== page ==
"Can you buy pretty lamps?"
Translation:Peux-tu acheter de jolies lampes ?
"Des" becomes "de" in front of an adjective:
- des lampes bleues
- de jolies lampes.
"Joli(e)(s)" is one of the subjective adjectives you have to place before the noun it modifies.
I'm curious. Do school children in France use acronyms (like BANGS) to learn grammar? Or do they pretty much know it already before school? Do they study a lot of grammar? It seems like American kids learn less than I did 50 years ago. Could the same be said of French kids?
No, they don't learn French grammar the same way foreigners do. One of the reasons is that at the time they start learning grammar, they already speak (or are supposed to speak) fluently. They have used the so-called BANGS adjectives millions of times and know where to place them. But they study a lot of grammar, syntax, conjugations, vocabulary, etc. while they learn how to write and read.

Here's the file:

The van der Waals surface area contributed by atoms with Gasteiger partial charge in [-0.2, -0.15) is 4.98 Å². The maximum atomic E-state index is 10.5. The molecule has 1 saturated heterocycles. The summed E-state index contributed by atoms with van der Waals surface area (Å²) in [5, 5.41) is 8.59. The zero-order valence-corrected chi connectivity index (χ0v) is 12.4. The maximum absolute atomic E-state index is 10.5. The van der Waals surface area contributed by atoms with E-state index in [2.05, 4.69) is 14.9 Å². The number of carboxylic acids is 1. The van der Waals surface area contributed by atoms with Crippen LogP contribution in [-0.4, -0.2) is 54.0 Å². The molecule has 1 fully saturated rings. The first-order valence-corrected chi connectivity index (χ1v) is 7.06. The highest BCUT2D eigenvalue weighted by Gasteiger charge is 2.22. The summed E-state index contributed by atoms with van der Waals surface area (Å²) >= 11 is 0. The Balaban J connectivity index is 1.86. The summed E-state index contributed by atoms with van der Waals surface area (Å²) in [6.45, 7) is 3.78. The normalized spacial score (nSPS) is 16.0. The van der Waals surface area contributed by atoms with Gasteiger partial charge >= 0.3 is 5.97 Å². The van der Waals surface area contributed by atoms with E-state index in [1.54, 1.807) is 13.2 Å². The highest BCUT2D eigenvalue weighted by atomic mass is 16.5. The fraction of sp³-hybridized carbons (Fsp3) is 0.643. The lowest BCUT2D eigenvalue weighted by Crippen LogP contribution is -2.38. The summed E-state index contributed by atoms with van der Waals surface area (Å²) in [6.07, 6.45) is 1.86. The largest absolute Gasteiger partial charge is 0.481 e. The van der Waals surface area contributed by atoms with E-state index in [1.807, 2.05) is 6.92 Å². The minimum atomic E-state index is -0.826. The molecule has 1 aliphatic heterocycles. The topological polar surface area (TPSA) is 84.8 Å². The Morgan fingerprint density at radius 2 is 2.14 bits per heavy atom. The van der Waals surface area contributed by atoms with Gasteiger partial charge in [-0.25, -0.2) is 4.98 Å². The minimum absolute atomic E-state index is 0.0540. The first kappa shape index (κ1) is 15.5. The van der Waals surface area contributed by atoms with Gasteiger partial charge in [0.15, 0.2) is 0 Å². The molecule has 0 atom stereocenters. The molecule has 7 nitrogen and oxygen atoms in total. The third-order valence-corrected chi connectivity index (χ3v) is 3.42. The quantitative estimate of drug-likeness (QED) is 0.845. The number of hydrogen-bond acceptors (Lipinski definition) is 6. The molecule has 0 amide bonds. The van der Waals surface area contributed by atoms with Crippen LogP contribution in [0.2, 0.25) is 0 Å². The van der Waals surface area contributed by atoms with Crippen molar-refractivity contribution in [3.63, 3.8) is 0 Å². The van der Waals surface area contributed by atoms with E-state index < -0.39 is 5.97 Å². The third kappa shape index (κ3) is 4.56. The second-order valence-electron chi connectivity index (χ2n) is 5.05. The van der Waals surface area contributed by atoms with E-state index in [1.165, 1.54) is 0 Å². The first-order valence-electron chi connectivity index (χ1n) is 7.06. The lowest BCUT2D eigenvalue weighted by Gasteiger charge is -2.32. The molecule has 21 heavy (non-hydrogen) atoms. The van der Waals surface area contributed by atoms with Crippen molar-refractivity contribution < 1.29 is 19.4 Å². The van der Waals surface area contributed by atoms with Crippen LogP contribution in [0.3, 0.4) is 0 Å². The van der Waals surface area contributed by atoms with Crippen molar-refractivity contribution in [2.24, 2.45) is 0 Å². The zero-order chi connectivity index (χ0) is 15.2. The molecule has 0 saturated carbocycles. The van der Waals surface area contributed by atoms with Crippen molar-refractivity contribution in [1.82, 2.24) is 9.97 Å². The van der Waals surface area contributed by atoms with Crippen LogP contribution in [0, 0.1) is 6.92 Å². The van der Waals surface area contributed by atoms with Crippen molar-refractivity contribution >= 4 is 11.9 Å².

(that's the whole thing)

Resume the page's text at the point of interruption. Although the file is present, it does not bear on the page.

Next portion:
A lot of verbs/conjuctions in french will have a specific word after it that does not change to plural according to the words that follow it. For example, "beaucoup de" + "fruits" does not change to "beaucoup des fruits" it stays as "beaucoup de fruits". To add to this, even if "de" does not change for plurals, it can change to agree with the word that follows if it has vowel sounds, such as in "beaucoup d'amis".
Whenever you want to say «des [adjective + noun]», you replace «des» with «de» (e.g., de bonnes personnes, de grands éléphants), but only when the adjective comes before the noun.
If the noun comes before the adjective («des [noun + adjective]», then keep it as «des» (e.g., des toits rouges, des bibliothèques énormes).
I think it's just one of their rules like in "beaucoup de ...." you never use "des"
I gave 'On peut acheter de jolies lampes ?' and was marked wrong. It gave 'Tu peux achetez de jolies lampes ?' as a correction. Why is it wrong to use 'On peut...' in this case?
On this course, "you" always translates to "tu" or "vous".
In the other way of translation, "on" can translate to "you", or "we, they, one, someone..." depending on the overall meaning of the sentence.
I said "Peux-vous acheter jolies lampes", which is technically the same thing as "Peux-tu acheter jolies lampes". So they should have both as an option.